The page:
Sometimes the most important stories to know are the hardest ones to tell. These stories linger in the corners where the light and the darkness meet – always present in a room, but nearly hidden from view. They can break a heart with their raw and painful truths.

My Babcia, my Polish grandmother, carried these kinds of stories with her for more than 70 years. A survivor of war, she saw things no child should ever witness. In 1940, at the age of 11, she and her family were forcibly removed from their home in Poland, and became prisoners in a Soviet Forced Labour camp. From 1939 to 1956, more than 1.5 million Poles were sent to camps in Siberia. My Babcia remained with her mother and older sister, while her father and brother were taken to a separate camp. They lived in the camps for two years before reuniting as a family. For nearly six years they travelled around refugee camps in countries like Uganda and Kenya until they were granted entry into Canada.

My grandmother told me stories about this time as if they happened only a few days before. Her stories were detailed and vivid. She told me about the hard labour she did as a young girl, cutting wood with only a small knife, and gathering it together in the harsh freezing temperatures of Siberia. Upon arrival at the camp, my great grandmother was threatened by guards for refusing to allow my grandmother and her sister to be given Russian names to replace their Polish ones. On their first night, they awoke in the middle of the night to find that their bedding – straw stuffed into sacks – was infested with bedbugs. My great grandmother spent the rest of the night boiling and pouring water around her children to keep them from being bitten. In addition to the bedbugs, they lived in lice-infested bunks and were forced to shave their heads.

The years in the camp made their mark on my Babcia. The eight-month-long winters were unforgiving and relentless. By the second year, my grandmother had outgrown her winter clothing and had no choice but try to pull her ill-fitting, tight coat around her weakened frame. She lost most of her teeth by the age of 18 because she had been so malnourished for the past 8 years.

My grandmother’s stories have haunted me since I was a child; it’s why I grew up fearing the cold. Their presence is not only in my mind but in my blood, which carries her stories of resilience and resistance in and through me. I am made from everything that has come before. I come from a woman who was not meant to survive. I am my grandmother’s dream, in the flesh.

But for all the stories she told me, there are others I did not learn until she passed. In my search to learn more about the labour camps, I realized there were things she kept to herself. During the time my grandmother was in the camp, only 13 percent of all Gulag inmates were women.[1] Grossly outnumbered, the women in the camps were forced to undergo humiliating and degrading physical searches on a regular basis. Rape and abuse were rampant, with some scholars estimating that the number of victims exceeded 100,000.[2] Feeling guilt and shame, many women kept quiet about their experiences, and “did not find a voice that would have enabled them to talk openly of all they suffered at the hands of Soviet males.” [3]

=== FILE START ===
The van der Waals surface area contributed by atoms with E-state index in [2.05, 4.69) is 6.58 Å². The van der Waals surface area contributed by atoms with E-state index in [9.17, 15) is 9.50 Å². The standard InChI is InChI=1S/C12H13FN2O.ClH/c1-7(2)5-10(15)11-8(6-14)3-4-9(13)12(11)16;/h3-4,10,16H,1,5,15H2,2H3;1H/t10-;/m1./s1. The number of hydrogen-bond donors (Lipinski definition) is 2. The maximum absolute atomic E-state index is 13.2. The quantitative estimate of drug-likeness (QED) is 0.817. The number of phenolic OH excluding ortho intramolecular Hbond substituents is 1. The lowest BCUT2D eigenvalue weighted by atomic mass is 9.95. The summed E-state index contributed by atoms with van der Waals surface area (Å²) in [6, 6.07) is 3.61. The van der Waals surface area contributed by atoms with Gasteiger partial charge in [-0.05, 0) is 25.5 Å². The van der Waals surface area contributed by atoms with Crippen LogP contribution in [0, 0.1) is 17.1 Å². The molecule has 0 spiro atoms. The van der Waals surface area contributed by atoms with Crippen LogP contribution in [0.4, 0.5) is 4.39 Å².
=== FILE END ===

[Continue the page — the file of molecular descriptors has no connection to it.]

nightsearch
A drawing by Evfrosiniia Kersnovskaia, a former Gulag prisoner. “The night search, the most degrading procedure, was frequently repeated. “Get up! Get undressed! Hands up! Out into the hall! Line up against the wall.” Naked we were especially frightened. “Among the blind, the one-eyed is king,” and next to them I was still a hero—for the time being. Our hair was undone. What were they looking for? What more could they take away from us? There was something, however: they pulled out all the ties that had been holding up the nuns’ skirts and our underwear.” Courtesy of Evfrosiniia Kersnovskaia Foundation, Moscow. Translation by Deborah Hoffman. http://gulaghistory.org/nps/onlineexhibit/stalin/women.php

My Babcia never spoke of these things, and I cannot bring myself to think about what might have happened to her, my great aunt, or my great grandmother – it would be my undoing. But I do think about this silence that we keep as women, as if it’s a blanket we wrap around the stories that are the hardest to tell. For all the stories I told my grandmother, I did not tell her of my trauma. I kept a silence, too.

Generations apart but we kept silence just the same.


[1] Emma Mason, ‘Women in the Gulag in the 1930s,’ in Illič, Melanie, ed., Women in the Stalin Era, (Palgrave: 2001); Anne Applebaum, Gulag: A History, (London: Penguin Books, 2003), 287.

[2] Joanna Ostrowska, Marcin Zaremba, “Kobieca gehenna” (The women’s ordeal), Polityka – No 10 (2695), 2009-03-07; pp. 64-66.

[3] Katherine R. Jolluck, “The Nation’s Pain and Women’s Shame.” In Gender and War in Twentieth-Century Eastern Europe By Nancy Meriwether Wingfield, Maria Bucur. Indiana University Press, 2006.